Olive oil origins between myths and legends

Since the dawn of civilization the olive tree has been a positive symbol of sacredness and peace. Olive oil is a valuable product for thousands of years and has been called “the life blood” of societies developed around the Mediterranean area.


The olive tree and the generosity of its harvest are known since the ancient Egypt Goddess Iside. She taught men to cultivate the tree to extract oil. Olive oil has always had an important role in Egyption funerary rites, used for the cult of dead persons. The mummies of the XX dynasty (1200-1090 BC) were decorated with garlands and twisted olive branches.
The roman mythology attributes to Hercules the introduction of the olive tree from North Africa. The roman Goddess Minerva taught the olive cultivation and the extraction of its oil. According to another legend, the olive tree dates back to the first man: the first olive plant would be born from Adam’s leg: an angel gave Seth, Adam’s son, three seeds to put between the lips of his father, a cedar seeds a cypress seed and an olive seed.

The ancient Greeks told of a race between the sea God Poseidon and Athena, the goddess of peace. Victory would be assigned to those who had produced the most useful gift for a newly city in the Greek region of Attica. Poseidon struck a rock with his trident, and there came a copious source: a horse appeared (symbol of strength and power) precious help in the war. Athena jabbed a spear into the ground: it became an olive tree, symbol of peace, source of food and combustible. Athena’s gift was considered the greatest, and the new city was named Athens in her honor. The olive tree is still considered a divine gift. Nowadays there is an olive tree on the Acropolis in Athens.

In addition to its function of providing precious calories to the diet, the olive oil was used in many other ways. If was used as a combustible for the lamps and for cosmetic aims. Athletes considered massages with olive oil an important way to keep muscles fit. The wrestlers added sand and dust to their oil to prevent the capture of the rivals. Women used olive oil to keep young skin and shiny hair. They thought that oil would prevent baldness and to promote strength. In Greece, doctors prescribed olive oil for many diseases and disorders such as nausea, cholera, ulcers and insomnia.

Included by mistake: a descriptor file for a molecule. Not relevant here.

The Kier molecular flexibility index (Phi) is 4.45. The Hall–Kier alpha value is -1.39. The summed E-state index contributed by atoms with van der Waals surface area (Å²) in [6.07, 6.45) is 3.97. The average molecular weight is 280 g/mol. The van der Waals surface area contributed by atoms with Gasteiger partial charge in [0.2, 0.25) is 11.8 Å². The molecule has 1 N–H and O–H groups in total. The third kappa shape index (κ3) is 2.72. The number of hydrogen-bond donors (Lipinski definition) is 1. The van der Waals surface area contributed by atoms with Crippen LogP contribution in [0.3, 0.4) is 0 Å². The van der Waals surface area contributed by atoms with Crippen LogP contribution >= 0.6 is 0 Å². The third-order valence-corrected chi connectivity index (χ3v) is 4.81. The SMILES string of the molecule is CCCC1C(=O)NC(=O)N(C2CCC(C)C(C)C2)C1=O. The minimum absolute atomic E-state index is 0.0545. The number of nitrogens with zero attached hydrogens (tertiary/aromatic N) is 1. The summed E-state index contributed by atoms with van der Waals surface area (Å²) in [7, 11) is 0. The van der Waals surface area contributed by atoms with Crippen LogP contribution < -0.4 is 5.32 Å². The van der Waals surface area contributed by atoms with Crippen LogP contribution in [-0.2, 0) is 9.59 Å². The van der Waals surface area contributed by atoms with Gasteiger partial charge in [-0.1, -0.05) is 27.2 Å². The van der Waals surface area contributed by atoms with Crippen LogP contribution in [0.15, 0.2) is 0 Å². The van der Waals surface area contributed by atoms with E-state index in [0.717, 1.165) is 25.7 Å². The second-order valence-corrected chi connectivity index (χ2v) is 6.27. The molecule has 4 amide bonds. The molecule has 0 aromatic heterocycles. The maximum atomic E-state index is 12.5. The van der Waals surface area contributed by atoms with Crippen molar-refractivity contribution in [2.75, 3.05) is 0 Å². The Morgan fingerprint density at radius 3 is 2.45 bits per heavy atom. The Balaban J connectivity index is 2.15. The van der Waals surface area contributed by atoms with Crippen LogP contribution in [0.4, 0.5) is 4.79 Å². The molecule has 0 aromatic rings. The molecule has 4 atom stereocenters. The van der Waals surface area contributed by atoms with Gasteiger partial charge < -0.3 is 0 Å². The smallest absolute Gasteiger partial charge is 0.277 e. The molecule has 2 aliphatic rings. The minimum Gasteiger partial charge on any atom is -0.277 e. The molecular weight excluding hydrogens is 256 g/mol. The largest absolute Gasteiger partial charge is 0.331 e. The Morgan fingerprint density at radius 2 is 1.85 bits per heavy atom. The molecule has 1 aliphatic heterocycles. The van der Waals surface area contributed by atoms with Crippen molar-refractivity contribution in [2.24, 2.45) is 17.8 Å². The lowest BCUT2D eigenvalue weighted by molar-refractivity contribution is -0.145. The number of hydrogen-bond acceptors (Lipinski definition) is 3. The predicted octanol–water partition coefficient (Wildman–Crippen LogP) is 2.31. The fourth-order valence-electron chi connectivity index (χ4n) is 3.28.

In the Bible, there are a lot of references to olive tree and olive oil, for example: after the deluge, the dove, gone out of the ark, returned to Noah with an olive branch, to announce the withdrawal of water from the earth. Moses prepared an ointment with spices and olive oil. The good Samaritan poured oil and wine upon the wounds of the victims of marauding gangs. In Jerusalem there is the mount of olives.

The great poet Homer called olive oil “Liquid Gold”. Democritus argued that a diet based on olive oil and honey could allow a man to live one hundred years. In the Odyssey, Circe transformed Odysseus friends into pigs. Ulysses wanted his friends returned to human form by covering with an ointment: it was the olive oil, so miraculous to change the appearance and promote rejuvenation. Ulysses built his nuptial chamber with the trunk of an olive tree. In the ancient Greece the olive tree became synonymous of peace: today we still say that a branch of olive tree is a sign of peace. The olive tree was also considered a symbol of victory; the winners of the Olympic games received a wreath of olive leaves and oil as prize. In different cultures, oil symbolized power and wealth, virginity and fertility. Olive oil has been used for several centuries to grease kings and emperors during their coronations.

Finally the olive tree represented the strength; in fact, an olive trunk was the stick of Hercules. If also represented the sacrifice: Jesus was crucified on an olive cross. In the middle ages, olive oil was a precious gift, employed for liturgical use. Only after the year 1000, agriculture had a new impetus with the drainage of wetlands and the planting of new olive trees. After the XII century, the interest in the olive and olive oil had a steady growth. Many Venetians and Genoese merchants had their business in olive oil. So, it became one of the pillars of the commercial success and the venetian politics. In Southern Italy, the Basilian monks, at the beginning of the thirteenth century, planted olive groves in Puglia. Faced with the growing demand of Italian and European merchants, Puglia became the largest olive growing region of Italy. In 1700 there was a strong increase in the production and trade of oil. The production of oil increased and brought a free market development. The XVIII century is considered the golden age for the national olive growing: the Italian oil was considered the best in the world.


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